Genetic evidence and demography
Our analysis colonization patterns in seals (Gaggiotti et al.), exemplifies a major theme of my research. We developed a Bayesian analysis of genetic data to draw inferences about the demography of natural populations. The method allowed us to characterize the origin of colonists from genetic data, even though there was minimal genetic differentiation between the potential source populations. This was achieved by combining the small amounts of information from each pup, over a large number of pups.
Genetic evidence and viral evolution
Similar techniques have found application in a wide range of problems in the evolution of Varicella Zoster virus (VZV) in joint projects with Prof Judy Breuer. VZV is responsible for chicken pox and shingles. This work may help reveal how viruses respond to selection as they move within their host, and may have implications for the understanding of the evolution of virulence in this and related viruses.
Genetic evidence and history
Our papers on the Mauritius Kestrel (Jim Groombidge et al) used Markov chain Monte Carlo methods to overcome the computational problems of simultaneously estimating multiple parameters of biological interest. This approach has been extended, in a paper on endangered skinks, to estimate both relative population size and gene flow simultaneously (Nichols and Freeman); it improves on most existing methods for interpreting genetic data, which cannot distinguish these two effects.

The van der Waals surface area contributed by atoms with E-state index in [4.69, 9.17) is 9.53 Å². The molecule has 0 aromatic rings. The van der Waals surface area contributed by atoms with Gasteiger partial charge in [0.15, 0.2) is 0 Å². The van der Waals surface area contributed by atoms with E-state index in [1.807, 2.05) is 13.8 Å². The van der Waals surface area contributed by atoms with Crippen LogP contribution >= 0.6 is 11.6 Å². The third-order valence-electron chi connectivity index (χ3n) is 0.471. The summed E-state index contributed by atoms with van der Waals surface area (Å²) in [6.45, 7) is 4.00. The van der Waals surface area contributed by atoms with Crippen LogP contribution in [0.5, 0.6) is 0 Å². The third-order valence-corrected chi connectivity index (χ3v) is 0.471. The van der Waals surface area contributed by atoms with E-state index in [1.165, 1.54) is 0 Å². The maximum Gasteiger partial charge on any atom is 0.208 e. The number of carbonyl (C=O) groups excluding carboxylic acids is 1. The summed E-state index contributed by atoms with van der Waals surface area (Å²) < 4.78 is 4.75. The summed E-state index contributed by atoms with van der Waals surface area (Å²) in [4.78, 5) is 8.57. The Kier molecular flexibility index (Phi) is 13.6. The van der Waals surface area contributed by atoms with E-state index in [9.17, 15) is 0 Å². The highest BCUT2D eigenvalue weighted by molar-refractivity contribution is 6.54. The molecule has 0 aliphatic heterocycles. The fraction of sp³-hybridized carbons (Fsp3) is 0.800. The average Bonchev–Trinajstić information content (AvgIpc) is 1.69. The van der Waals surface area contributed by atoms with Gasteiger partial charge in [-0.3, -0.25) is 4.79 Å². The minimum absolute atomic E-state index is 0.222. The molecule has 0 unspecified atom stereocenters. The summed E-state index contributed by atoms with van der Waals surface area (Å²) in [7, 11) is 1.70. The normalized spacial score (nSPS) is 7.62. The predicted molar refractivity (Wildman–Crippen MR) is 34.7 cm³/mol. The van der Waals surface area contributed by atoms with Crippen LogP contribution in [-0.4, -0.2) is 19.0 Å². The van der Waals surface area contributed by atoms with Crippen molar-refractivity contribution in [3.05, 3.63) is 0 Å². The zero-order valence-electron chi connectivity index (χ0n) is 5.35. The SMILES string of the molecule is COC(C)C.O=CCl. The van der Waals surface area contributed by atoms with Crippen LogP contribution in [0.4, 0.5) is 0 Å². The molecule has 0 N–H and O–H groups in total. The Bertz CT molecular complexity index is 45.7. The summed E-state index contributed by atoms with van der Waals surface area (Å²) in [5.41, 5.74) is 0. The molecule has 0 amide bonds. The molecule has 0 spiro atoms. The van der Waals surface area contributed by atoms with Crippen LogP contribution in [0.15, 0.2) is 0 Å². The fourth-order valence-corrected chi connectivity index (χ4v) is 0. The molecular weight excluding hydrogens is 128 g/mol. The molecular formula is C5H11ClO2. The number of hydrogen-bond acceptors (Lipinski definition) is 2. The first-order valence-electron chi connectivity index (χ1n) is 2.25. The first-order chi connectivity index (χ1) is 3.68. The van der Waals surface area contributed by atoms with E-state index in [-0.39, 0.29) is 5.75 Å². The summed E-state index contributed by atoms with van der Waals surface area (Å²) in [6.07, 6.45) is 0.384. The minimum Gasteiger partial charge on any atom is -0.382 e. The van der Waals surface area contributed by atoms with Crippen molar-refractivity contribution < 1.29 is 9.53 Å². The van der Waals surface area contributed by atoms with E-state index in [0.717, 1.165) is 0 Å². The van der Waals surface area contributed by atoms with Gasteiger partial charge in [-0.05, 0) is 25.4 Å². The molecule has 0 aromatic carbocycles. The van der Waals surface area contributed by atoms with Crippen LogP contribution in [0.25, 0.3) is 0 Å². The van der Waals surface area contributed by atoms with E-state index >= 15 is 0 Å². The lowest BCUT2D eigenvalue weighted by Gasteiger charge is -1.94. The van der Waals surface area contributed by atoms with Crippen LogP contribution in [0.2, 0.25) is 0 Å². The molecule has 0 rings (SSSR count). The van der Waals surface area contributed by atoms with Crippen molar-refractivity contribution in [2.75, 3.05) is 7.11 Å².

Genetic evidence in forensic science
A controversial line of research was a project to quantify the differentiation between human populations at the genetic markers used in forensic science. These values are required to evaluate forensic evidence in court. David Balding and I developed the method currently used to deal with population differentiation in UK courts, and this has led to extensive consulting work.
Range expansion and inbreeding
The forensic strand of research has developed into diverse projects. They include the analysis of the human genetic patterns generated by the colonization of Europe and by the movements triggered by the development of agriculture (in a project with Mark Beaumont, Lounès Chikhi et al.). More recent human history and current practice have been studied in a project with Andy Overall on the effects of inbreeding in the UK Asian population (Overall et al.)
The analysis of geographic patterns is, in fact, a long-standing interest dating back to my PhD work with Godfrey Hewitt. A series of publications on Iberian lizards with Octavio Paulo (Paulo et al) have a wider relevance, because they reveal major features of Iberian biogeography. The theoretical tools for this sort of work is being extended by a current project.